In the 1960’s the American music scene was dominated by the so-called “British Invasion.” Throughout the second half of the decade, groups like The Beatles, The Rolling Stones, Herman’s Hermits and The Animals took America by storm on The Ed Sullivan Show. At the same time a number of talented American groups responded, presenting their own sound and style on The Ed Sullivan Show stage. The Lovin’ Spoonful was one of them, and this year, January 22, will mark the 45th anniversary of the band’s debut on The Ed Sullivan Show.
On January 22nd 1967, The Lovin’ Spoonful appeared on The Ed Sullivan Show for the first time. They kicked off the evening performing their hit: “Nashville Cats,” in which band leader John Sebastian played the autoharp accompanied by the band [Zalman Yanovsky (guitar), Steve Boone (bass), and Joe Butler (drums)] on a farmhouse set. Then, along with the backing of The Sullivan Orchestra, they performed “Darlin’ Be Home Soon.” With a unique combination of folk, rock n’ roll, pop and country, The Lovin’ Spoonful charmed the national audience that night and the show’s ratings were great. The group was such a hit they were invited back to the show for a total of 3 performances that year. It was during The Lovin’ Spoonful’s second appearance on the show on March 19, 1967, that band had the memorable performance of their best-known song “Do You Believe in Magic.”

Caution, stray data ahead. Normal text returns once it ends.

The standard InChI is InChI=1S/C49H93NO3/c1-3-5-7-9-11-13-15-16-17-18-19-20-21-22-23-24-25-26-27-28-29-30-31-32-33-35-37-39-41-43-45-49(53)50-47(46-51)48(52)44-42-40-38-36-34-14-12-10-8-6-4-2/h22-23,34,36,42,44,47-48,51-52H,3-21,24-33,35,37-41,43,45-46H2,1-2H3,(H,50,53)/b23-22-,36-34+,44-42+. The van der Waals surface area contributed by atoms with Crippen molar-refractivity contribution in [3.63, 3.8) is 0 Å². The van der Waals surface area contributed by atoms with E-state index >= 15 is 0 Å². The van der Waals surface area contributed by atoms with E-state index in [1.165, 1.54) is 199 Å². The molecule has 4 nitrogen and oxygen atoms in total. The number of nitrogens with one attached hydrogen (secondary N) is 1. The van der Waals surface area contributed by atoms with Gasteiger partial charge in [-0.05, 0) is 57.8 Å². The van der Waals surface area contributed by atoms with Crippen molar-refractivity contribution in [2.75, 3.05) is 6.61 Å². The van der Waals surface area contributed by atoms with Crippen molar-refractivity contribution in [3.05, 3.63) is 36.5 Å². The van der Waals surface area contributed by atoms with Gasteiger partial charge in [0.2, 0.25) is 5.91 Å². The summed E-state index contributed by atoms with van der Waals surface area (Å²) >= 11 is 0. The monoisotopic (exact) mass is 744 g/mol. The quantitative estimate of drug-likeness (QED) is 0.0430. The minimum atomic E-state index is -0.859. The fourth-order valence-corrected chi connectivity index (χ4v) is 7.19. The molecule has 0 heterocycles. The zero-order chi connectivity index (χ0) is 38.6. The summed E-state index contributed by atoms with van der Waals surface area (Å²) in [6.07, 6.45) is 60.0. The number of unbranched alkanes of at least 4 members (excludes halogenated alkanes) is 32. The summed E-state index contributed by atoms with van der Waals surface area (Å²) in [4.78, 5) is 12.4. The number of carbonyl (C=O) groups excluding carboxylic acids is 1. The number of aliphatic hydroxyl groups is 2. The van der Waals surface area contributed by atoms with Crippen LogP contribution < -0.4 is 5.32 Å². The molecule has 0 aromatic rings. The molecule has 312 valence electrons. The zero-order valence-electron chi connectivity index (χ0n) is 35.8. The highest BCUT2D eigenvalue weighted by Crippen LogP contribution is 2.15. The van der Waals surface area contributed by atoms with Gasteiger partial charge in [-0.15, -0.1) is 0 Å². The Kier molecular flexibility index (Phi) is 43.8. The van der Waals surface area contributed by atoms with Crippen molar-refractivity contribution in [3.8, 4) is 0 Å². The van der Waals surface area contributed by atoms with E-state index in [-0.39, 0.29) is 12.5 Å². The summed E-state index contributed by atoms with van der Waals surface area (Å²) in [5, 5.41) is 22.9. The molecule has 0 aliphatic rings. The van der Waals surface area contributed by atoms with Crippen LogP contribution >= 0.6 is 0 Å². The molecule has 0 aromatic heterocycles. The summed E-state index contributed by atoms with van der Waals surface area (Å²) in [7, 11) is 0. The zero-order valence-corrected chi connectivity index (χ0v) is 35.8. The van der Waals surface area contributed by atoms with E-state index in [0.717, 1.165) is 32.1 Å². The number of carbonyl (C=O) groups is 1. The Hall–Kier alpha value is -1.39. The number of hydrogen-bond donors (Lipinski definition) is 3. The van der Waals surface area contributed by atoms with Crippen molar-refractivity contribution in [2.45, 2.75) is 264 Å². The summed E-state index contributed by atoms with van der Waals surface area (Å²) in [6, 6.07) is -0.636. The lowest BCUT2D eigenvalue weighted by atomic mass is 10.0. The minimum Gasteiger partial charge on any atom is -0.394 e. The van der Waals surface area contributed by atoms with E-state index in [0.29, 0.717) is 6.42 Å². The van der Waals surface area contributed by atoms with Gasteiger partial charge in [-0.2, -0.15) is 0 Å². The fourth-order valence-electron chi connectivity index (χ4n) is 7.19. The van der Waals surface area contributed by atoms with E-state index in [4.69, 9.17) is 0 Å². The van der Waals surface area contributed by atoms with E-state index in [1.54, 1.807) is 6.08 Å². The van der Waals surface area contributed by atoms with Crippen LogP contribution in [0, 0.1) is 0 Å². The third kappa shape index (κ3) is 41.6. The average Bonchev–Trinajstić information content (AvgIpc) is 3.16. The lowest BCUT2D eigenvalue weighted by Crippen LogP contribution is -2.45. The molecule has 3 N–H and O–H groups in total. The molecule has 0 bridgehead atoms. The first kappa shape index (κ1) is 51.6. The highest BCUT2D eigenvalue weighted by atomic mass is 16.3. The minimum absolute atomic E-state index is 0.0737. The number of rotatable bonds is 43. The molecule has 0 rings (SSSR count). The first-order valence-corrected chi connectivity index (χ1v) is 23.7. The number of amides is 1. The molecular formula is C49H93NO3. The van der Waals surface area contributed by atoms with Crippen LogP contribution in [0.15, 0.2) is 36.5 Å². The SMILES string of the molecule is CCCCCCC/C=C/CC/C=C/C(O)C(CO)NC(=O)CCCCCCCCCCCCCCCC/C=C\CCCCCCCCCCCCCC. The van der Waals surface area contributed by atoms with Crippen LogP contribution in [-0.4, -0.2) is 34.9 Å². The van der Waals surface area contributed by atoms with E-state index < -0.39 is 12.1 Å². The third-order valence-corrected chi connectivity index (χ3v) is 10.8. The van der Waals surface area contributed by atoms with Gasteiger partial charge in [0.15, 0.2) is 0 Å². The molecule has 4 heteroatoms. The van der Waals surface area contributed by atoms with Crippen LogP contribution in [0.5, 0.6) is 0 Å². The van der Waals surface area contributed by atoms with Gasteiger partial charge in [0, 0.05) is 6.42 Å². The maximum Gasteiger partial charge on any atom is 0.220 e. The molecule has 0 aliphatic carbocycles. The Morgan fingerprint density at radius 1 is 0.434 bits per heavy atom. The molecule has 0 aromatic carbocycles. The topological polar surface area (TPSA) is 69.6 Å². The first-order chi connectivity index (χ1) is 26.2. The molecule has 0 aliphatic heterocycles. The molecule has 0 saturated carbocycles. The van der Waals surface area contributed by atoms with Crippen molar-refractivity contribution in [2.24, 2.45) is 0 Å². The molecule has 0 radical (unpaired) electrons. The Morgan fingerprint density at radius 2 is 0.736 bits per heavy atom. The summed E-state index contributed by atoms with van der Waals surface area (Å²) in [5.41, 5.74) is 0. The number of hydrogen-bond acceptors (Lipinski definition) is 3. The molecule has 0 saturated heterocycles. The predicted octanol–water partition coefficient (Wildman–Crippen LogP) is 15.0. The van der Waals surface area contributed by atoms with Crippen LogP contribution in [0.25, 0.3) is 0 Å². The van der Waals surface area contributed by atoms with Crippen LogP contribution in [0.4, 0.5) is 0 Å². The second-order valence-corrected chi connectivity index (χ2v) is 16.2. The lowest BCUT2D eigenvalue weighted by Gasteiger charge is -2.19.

During the 1960’s, The Lovin’ Spoonful was able to separate themselves from the groups of The British Invasion with their distinctive style and sound. In an interview, John Sebastian recalled that challenge along with his experience playing The Ed Sullivan Show:
“We didn’t fit in with this mold of four mop tops very well. People kind of expected us to imitate the The Beatles in a lot a ways that we didn’t. But Ed Sullivan was the first guy who got it. He got it immediately. He heard our song, he said, ‘Here’s an American group with an American sound.’ And he was so proud, you know, in his own way. I could see that he was excited to present this American thing that also made girls scream and disrupt his show.”